Skip to content
Branch: master
Find file Copy path
Find file Copy path
1 contributor

Users who have contributed to this file

164 lines (135 sloc) 7.54 KB

WASI: WebAssembly System Interface

WebAssembly System Interface, or WASI, is a new family of API's being designed by the Wasmtime project to propose as a standard engine-independent non-Web system-oriented API for WebAssembly. Initially, the focus is on WASI Core, an API module that covers files, networking, and a few other things. Additional modules are expected to be added in the future.

WebAssembly is designed to run well on the Web, however it's not limited to the Web. The core WebAssembly language is independent of its surrounding environment, and WebAssembly interacts with the outside world exclusively through APIs. On the Web, it naturally uses the existing Web APIs provided by browsers. However outside of browsers, there's currently no standard set of APIs that WebAssembly programs can be written to. This makes it difficult to create truly portable non-Web WebAssembly programs.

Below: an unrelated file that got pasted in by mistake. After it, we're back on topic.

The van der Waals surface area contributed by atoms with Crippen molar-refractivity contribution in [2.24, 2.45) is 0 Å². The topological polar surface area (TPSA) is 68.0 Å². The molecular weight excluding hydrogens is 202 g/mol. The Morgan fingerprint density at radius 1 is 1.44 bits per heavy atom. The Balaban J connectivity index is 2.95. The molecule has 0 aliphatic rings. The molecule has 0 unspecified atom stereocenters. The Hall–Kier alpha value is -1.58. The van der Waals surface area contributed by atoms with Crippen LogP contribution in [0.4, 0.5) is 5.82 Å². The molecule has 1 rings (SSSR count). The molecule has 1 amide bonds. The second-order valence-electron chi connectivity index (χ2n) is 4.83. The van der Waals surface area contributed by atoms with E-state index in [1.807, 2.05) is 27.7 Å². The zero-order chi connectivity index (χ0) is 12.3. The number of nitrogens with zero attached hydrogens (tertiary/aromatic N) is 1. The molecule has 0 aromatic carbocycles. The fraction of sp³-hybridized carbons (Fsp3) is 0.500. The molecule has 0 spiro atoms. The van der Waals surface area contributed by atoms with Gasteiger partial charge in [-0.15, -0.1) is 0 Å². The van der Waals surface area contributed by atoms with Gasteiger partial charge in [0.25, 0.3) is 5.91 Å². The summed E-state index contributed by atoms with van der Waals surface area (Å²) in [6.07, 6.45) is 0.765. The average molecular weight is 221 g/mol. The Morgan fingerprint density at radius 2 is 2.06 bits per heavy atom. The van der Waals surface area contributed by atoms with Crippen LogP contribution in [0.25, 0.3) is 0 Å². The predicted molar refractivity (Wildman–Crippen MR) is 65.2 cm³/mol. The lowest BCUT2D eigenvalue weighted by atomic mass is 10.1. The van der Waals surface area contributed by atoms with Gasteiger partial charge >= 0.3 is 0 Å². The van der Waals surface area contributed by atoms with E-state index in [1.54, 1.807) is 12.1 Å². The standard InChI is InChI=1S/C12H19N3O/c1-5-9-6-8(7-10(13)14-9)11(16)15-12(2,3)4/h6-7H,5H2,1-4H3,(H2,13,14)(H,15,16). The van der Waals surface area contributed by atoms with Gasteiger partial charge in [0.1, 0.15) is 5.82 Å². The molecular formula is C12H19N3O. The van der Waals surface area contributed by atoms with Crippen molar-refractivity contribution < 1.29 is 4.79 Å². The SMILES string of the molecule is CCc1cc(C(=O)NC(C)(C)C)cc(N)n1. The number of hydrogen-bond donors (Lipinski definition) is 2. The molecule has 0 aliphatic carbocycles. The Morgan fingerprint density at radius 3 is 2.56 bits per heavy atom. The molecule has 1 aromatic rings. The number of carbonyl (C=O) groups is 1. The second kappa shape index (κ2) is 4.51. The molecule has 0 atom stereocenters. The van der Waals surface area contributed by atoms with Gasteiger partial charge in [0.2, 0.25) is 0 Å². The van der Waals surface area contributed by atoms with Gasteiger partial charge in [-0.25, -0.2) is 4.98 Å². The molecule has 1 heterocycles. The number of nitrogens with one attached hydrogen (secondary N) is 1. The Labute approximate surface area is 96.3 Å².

WASI is an initiative to fill this gap, with a clean set of APIs which can be implemented on multiple platforms by multiple engines, and which don't depend on browser functionality (although they still can run in browsers; see below).


The design follows CloudABI's (and in turn Capsicum)'s concept of capability-based security, which fits well into WebAssembly's sandbox model. Files, directories, network sockets, and other resources are identified by UNIX-like file descriptors, which are indices into external tables whose elements represent capabilities. Similar to how core WebAssembly provides no ability to access the outside world without calling imported functions, WASI APIs provide no ability to access the outside world without an associated capability.

For example, instead of a typical open system call, WASI provides an openat-like system call, requiring the calling process to have a file descriptor for a directory that contains the file, representing the capability to open files within that directory. (These ideas are common in capability-based systems.)